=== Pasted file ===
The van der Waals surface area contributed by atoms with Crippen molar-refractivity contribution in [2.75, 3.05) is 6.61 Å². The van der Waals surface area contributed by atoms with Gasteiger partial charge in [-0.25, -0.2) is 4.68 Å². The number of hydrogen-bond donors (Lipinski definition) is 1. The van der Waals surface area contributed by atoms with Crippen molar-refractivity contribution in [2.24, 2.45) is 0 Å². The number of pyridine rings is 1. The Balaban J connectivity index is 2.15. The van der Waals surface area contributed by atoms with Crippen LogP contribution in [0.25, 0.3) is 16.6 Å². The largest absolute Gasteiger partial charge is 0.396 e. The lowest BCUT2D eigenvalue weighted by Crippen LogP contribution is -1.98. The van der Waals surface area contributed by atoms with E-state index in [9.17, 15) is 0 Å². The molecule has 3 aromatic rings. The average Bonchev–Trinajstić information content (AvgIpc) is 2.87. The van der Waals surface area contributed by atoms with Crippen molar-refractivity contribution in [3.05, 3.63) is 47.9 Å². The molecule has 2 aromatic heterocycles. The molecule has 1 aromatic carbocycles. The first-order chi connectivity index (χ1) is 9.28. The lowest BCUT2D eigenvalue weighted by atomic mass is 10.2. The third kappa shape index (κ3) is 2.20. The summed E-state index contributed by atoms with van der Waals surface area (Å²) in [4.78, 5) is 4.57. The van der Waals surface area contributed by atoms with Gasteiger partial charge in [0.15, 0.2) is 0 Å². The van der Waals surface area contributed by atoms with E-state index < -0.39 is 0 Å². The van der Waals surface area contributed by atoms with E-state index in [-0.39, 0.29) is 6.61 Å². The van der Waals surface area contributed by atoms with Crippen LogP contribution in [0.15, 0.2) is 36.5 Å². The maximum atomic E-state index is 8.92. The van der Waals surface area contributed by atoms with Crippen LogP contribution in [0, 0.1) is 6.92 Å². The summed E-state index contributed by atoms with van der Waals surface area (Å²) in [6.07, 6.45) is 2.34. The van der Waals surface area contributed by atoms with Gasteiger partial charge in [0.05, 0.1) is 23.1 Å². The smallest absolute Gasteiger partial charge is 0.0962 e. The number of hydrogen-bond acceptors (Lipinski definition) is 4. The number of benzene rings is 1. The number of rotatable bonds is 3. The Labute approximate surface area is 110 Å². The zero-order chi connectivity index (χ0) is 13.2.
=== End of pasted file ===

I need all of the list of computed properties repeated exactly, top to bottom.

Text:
The van der Waals surface area contributed by atoms with Crippen molar-refractivity contribution in [2.75, 3.05) is 6.61 Å². The van der Waals surface area contributed by atoms with Gasteiger partial charge in [-0.25, -0.2) is 4.68 Å². The number of hydrogen-bond donors (Lipinski definition) is 1. The van der Waals surface area contributed by atoms with Crippen molar-refractivity contribution in [2.24, 2.45) is 0 Å². The number of pyridine rings is 1. The Balaban J connectivity index is 2.15. The van der Waals surface area contributed by atoms with Crippen LogP contribution in [0.25, 0.3) is 16.6 Å². The largest absolute Gasteiger partial charge is 0.396 e. The lowest BCUT2D eigenvalue weighted by Crippen LogP contribution is -1.98. The van der Waals surface area contributed by atoms with E-state index in [9.17, 15) is 0 Å². The molecule has 3 aromatic rings. The average Bonchev–Trinajstić information content (AvgIpc) is 2.87. The van der Waals surface area contributed by atoms with Crippen molar-refractivity contribution in [3.05, 3.63) is 47.9 Å². The molecule has 2 aromatic heterocycles. The molecule has 1 aromatic carbocycles. The first-order chi connectivity index (χ1) is 9.28. The lowest BCUT2D eigenvalue weighted by atomic mass is 10.2. The third kappa shape index (κ3) is 2.20. The summed E-state index contributed by atoms with van der Waals surface area (Å²) in [4.78, 5) is 4.57. The van der Waals surface area contributed by atoms with Gasteiger partial charge in [0.15, 0.2) is 0 Å². The van der Waals surface area contributed by atoms with E-state index < -0.39 is 0 Å². The van der Waals surface area contributed by atoms with E-state index in [-0.39, 0.29) is 6.61 Å². The van der Waals surface area contributed by atoms with Crippen LogP contribution in [0.15, 0.2) is 36.5 Å². The maximum atomic E-state index is 8.92. The van der Waals surface area contributed by atoms with Crippen LogP contribution in [0, 0.1) is 6.92 Å². The summed E-state index contributed by atoms with van der Waals surface area (Å²) in [6.07, 6.45) is 2.34. The van der Waals surface area contributed by atoms with Gasteiger partial charge in [0.05, 0.1) is 23.1 Å². The smallest absolute Gasteiger partial charge is 0.0962 e. The number of hydrogen-bond acceptors (Lipinski definition) is 4. The number of benzene rings is 1. The number of rotatable bonds is 3. The Labute approximate surface area is 110 Å². The zero-order chi connectivity index (χ0) is 13.2.